SiKing

January 29, 2014

defining test categories in SoapUI

Filed under: automation — SiKing @ 1:05 pm
Tags: ,

Categories are a feature of most modern test automation frameworks, which allows you to assign an arbitrary tag to any test, and then subsequently select a group of tests to run only by that tag. JUnit introduced this feature in version 4.8, both TestNG and NUnit have had it for a while. In SoapUI you have to do some tricky naming of your test case and suites in order to be able to achieve this. Or … you could use a custom event.

You want to check for the categories before every test run, so the event has to be a TestRunListener.beforeRun event. Leave the target blank (any test case), and name it anything you like – I used “categories”.

The category tags will be specified in three places: each test is going to be tagged with a category in a property called “categories”. Then at the project level, we want to specify properties “includeCategories” and “excludeCategories”, which will list categories to include and categories to exclude, respectively. Each of these will be just a comma-separated list. First part of our event script is to read all that stuff in:

def testCategories = []
def excludeCategories = []
def includeCategories = []

def tstCats = testRunner.testCase.getPropertyValue("categories")
def exCats = testRunner.testCase.testSuite.project.getPropertyValue("excludeCategories")
def inCats = testRunner.testCase.testSuite.project.getPropertyValue("includeCategories")

if(tstCats != null) tstCats.split(',').each { testCategories << it.trim() }
if(exCats != null) exCats.split(',').each { excludeCategories << it.trim() }
if(inCats != null) inCats.split(',').each { includeCategories << it.trim() }

The first three lines each define an empty List. Next three lines read all the properties in, and the last three lines parse them. We do not want to bother the user with defining a proper List of Strings, such as ["category1", "category2", "etc."], the above code expects that the categories property just specifies something like: category1, category2, etc., no quotes, no brackets.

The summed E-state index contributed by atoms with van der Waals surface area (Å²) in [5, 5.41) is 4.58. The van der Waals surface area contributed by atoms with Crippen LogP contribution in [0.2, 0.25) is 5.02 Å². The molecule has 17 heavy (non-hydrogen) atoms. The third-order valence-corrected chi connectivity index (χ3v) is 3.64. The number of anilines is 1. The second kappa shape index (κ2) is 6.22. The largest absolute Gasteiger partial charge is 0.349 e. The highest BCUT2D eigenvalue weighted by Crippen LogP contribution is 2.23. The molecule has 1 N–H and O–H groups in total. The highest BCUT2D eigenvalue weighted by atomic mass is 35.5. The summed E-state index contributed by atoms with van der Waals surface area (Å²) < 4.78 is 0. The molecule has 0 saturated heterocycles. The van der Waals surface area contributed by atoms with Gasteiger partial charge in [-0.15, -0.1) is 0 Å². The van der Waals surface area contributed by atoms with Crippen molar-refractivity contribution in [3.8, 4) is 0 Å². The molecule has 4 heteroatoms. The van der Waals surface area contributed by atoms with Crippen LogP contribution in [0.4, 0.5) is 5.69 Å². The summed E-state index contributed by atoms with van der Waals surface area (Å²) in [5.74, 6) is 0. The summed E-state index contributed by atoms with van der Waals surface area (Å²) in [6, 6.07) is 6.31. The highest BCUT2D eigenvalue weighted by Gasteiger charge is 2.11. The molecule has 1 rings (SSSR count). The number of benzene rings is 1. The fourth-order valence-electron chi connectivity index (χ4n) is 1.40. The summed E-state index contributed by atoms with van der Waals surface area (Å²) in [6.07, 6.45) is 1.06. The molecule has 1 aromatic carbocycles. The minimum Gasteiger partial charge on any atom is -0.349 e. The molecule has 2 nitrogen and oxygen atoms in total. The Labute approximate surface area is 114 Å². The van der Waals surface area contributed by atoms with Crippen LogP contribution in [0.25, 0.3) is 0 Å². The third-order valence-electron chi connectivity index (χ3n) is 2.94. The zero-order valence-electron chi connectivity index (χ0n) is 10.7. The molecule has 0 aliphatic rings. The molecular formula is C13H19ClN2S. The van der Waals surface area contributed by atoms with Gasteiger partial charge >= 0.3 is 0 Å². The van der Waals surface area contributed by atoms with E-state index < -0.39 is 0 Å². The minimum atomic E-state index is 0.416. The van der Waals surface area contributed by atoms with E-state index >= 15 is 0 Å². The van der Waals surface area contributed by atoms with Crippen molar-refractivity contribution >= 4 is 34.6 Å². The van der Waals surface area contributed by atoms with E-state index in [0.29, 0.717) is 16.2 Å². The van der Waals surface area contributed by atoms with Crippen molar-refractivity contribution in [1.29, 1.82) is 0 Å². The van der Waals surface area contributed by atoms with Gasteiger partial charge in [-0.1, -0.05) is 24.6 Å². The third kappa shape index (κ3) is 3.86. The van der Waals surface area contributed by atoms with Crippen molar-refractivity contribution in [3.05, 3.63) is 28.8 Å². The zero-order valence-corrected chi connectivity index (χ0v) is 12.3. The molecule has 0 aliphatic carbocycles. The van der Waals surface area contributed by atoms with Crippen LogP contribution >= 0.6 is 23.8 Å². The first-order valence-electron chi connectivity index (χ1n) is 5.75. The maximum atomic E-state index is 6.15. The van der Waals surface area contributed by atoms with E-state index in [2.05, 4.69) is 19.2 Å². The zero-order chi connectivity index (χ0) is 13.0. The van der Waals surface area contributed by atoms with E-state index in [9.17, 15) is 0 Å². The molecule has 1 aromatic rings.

First let’s deal with exclude categories. The meaning of these is usually that if a test is tagged with any of these, do not run it.

// exclude categories
excludeCategories.each {
	if(testCategories.contains(it))
		testRunner.cancel("${context.testCase.name} TestCase cancelled; excludeCategory = ${it}!")
}

And now the include categories. The meaning of these is that if the test is not tagged, skip it. Only if a test is tagged with any of these, then run it.

// include categories
if(includeCategories.size() != 0) {
	def cancelTest = true
	includeCategories.each {
		if(testCategories.contains(it))
			cancelTest = false
	}

	if(cancelTest)
		testRunner.cancel("${context.testCase.name} TestCase cancelled; includeCategories = ${includeCategories}!")
}

That is it!

As an added bonus, I can also have some automatic category handling, such as:

// Do not bother running LONG tests during work hours.
if(testCategories.contains("LONG")) {
	def rightNow = new GregorianCalendar()
	if(rightNow.get(Calendar.HOUR_OF_DAY) < 17)
		testRunner.cancel("${context.testCase.name} test too long to bother during the day!")
}

Enjoy! 😀

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